Alroy, God rest his soul, had been kept a child by the isolation and dependency forced upon him, any hope of independent thinking or action stolen from him by the drugs he was given. Javan, by contrast, had stolen back his birthright as a man and a king from under the noses of the regents. The magical heritage early awakened by Tavis, God alone knew how, had helped in part, but much more was owed to his own courage, to Joram’s great pride and joy.
Joram had not shared with Javan how much he feared Rhys Michael, concentrating on calming the young king. But fear him he did, and what he feared above all was the spoilt child whose thwarted desire Javan had so far managed to contain but which might yet bring all to ruin.
Rhys Michael was the golden child, the only one of Cinhil’s five sons to be untouched by the mark of divine displeasure. His first born Aidan having been murdered at Imre’s instigation, the curse clung to the twins that followed; Alroy whole but frail, Javan hale but club-footed, and even a man less guilt-ridden than Cinhil might have begun to search his conscience. As it was Cinhil stood no chance of seeing these misfortunes as anything less than the punishment he deserved from God. The birth of a healthy, whole son must have seemed to Cinhil, reflected Joram, if not a sign of divine forgiveness then at least an end to public humiliation and penance.
The death of the fifth son not long after their mother’s death in childbed complications was too commonplace an occurrence surely to haunt even Cinhil for long, but it did nothing to displace Rhys Michael’s sunlit place. Sunny-natured, a natural soldier, he was the model of the handsome warrior prince for whom popular excuses were made throughout history, and who perhaps were not expected to have to grow up too quickly. In the trauma of present day Gwynedd how many other fourteen year olds enjoyed the luxury of still being known by their pet names? That Rhys Michael was still “Rhysem” perhaps said it all.
Reflecting thus, Joram was aware of the repressed bitterness that threatened to rise like bile in his throat. He thrust it down but wondered how long before he no longer had the energy or, God help him, the will to stop the dam bursting. Even with all the discipline at his command, his face hardened involuntarily as he thought of those whose young lives had been cut short, amongst them his own nephews Davin and Aidan. Davin had at least died at peace, but even with all the horror Joram had witnessed he sickened at the thought of what Evaine and Rhys’s little boy had suffered.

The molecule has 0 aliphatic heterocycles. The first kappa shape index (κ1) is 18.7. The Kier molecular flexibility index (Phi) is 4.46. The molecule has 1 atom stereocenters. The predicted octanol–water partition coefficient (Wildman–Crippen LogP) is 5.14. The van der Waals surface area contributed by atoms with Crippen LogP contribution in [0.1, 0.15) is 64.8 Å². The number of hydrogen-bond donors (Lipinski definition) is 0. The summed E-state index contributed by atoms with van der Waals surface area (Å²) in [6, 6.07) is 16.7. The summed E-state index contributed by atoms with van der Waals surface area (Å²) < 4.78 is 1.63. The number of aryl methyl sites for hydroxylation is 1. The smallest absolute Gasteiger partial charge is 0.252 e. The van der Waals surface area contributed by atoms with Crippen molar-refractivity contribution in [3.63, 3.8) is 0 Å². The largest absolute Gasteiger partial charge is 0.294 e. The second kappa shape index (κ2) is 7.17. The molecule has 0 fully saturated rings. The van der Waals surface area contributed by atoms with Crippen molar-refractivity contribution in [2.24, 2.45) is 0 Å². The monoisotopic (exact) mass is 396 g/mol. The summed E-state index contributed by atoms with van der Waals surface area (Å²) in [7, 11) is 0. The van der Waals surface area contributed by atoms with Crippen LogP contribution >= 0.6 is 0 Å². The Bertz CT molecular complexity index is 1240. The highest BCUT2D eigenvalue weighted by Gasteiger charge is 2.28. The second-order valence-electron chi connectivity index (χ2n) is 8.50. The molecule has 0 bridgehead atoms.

And Rhys Michael had the pathetic nerve to claim that he was being ill-treated. It wasn’t as though Javan was refusing him Michaela, just asking him to wait. Again the anger surged like a black wave and again Joram thrust it down, thinking that what he really needed was his old long-dead Michaeline confessor to help him confront his demons. Niallan, wise, gentle, talented soul that he was, was far too good and godly.
“For God’s sake I’m getting as self-obsessed as the Haldanes!”
“Sorry? ...Father, are you all right?”
Joram thought for a horrified moment that he had spoken out loud but then realised that he had been far away in thought, and it was the length of his silence that had finally disconcerted Cedric in his turn.
“I’m sorry –
“If Gregory was here, he would make short work of my wool-gathering and your half-told story” – Joram looked up and caught Cedric’s eye and both men shared in a reluctant grin as they imagined the reaction of the erstwhile but now attainted Earl of Ebor who insisted on clarity of thought and coherence of action. Rightly so Joram acknowledged – the problem was that so much had had to be kept to himself that it became harder and harder to share his thoughts with others.
“Start again, you give me the full story and I will give you my full attention.”
The full story when told was short on detail and long on speculation but did have a core of fact. Rhys Michael, sent by the king as part of a fact finding mission, had indeed been set upon and kidnapped by persons unknown. This much was true, and popular opinion held that it was no doubt that it was Ansel who was responsible – all that Cedric’s very cautious Truth-Reading had been able to confirm was that people believed this to be true.
Joram knew too much to be swayed by rumour, but here in the privacy of the sanctuary, surely for once he could give way to hope.
“Thank you, Cedric, and for getting to me so quickly. Get yourself a meal and a proper rest before you go out again – I’ll speak to Niallan and ask him to get a message to Ansel as quickly as maybe.”
“Just one thing before you go; if it’s true, is there any hint of what Ansel hopes to achieve?”
“Well it’s the usual wicked Deryni, ain’t it?” Catching Joram’s look, Cedric suddenly became serious.
“You would know better than me, but my guess is he intends to bring him here hoping you can talk some sense into th...him (he’d almost said “the little idiot” but thought better of it) – it’s common knowledge he was the regents’ darling and someone needs to open his eyes.”
“Why would I succeed where his brother has failed?”
Cedric sensed a real question, and for the first time he began to wonder what really went on under the smooth exterior. So unsettling was the thought that Joram might be both far less and far more than he seemed that for once he gave him the honour he knew that Joram really deserved and the courtesy of a totally unguarded reply.
“You really don’t know, do you, my Lord, just what effect you have on others?”
Cedric rose, nodded his head in genuine respect, and left Joram to his thoughts. After a long time Joram got to his feet and made for Niallan’s study.
ETA: Link to Chapter Two--http://www.rhemuthcastle.com/index.php/topic,1261.msg10141.html#msg10141